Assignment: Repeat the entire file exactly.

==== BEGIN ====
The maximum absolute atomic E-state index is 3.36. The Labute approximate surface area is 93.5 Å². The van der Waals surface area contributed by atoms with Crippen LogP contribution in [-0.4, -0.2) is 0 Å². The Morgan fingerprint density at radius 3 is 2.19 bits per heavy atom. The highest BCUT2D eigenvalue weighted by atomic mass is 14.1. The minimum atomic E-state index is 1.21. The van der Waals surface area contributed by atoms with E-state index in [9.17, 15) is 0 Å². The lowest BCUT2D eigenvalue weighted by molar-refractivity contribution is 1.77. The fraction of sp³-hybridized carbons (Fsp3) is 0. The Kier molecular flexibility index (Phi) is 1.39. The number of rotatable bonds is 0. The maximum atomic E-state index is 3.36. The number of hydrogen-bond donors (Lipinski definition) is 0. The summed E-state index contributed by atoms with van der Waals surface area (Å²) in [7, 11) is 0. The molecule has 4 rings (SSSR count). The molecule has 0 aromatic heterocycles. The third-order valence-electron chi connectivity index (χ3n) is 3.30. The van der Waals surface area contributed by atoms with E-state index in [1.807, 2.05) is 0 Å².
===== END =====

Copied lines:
The maximum absolute atomic E-state index is 3.36. The Labute approximate surface area is 93.5 Å². The van der Waals surface area contributed by atoms with Crippen LogP contribution in [-0.4, -0.2) is 0 Å². The Morgan fingerprint density at radius 3 is 2.19 bits per heavy atom. The highest BCUT2D eigenvalue weighted by atomic mass is 14.1. The minimum atomic E-state index is 1.21. The van der Waals surface area contributed by atoms with E-state index in [9.17, 15) is 0 Å². The lowest BCUT2D eigenvalue weighted by molar-refractivity contribution is 1.77. The fraction of sp³-hybridized carbons (Fsp3) is 0. The Kier molecular flexibility index (Phi) is 1.39. The number of rotatable bonds is 0. The maximum atomic E-state index is 3.36. The number of hydrogen-bond donors (Lipinski definition) is 0. The summed E-state index contributed by atoms with van der Waals surface area (Å²) in [7, 11) is 0. The molecule has 4 rings (SSSR count). The molecule has 0 aromatic heterocycles. The third-order valence-electron chi connectivity index (χ3n) is 3.30. The van der Waals surface area contributed by atoms with E-state index in [1.807, 2.05) is 0 Å².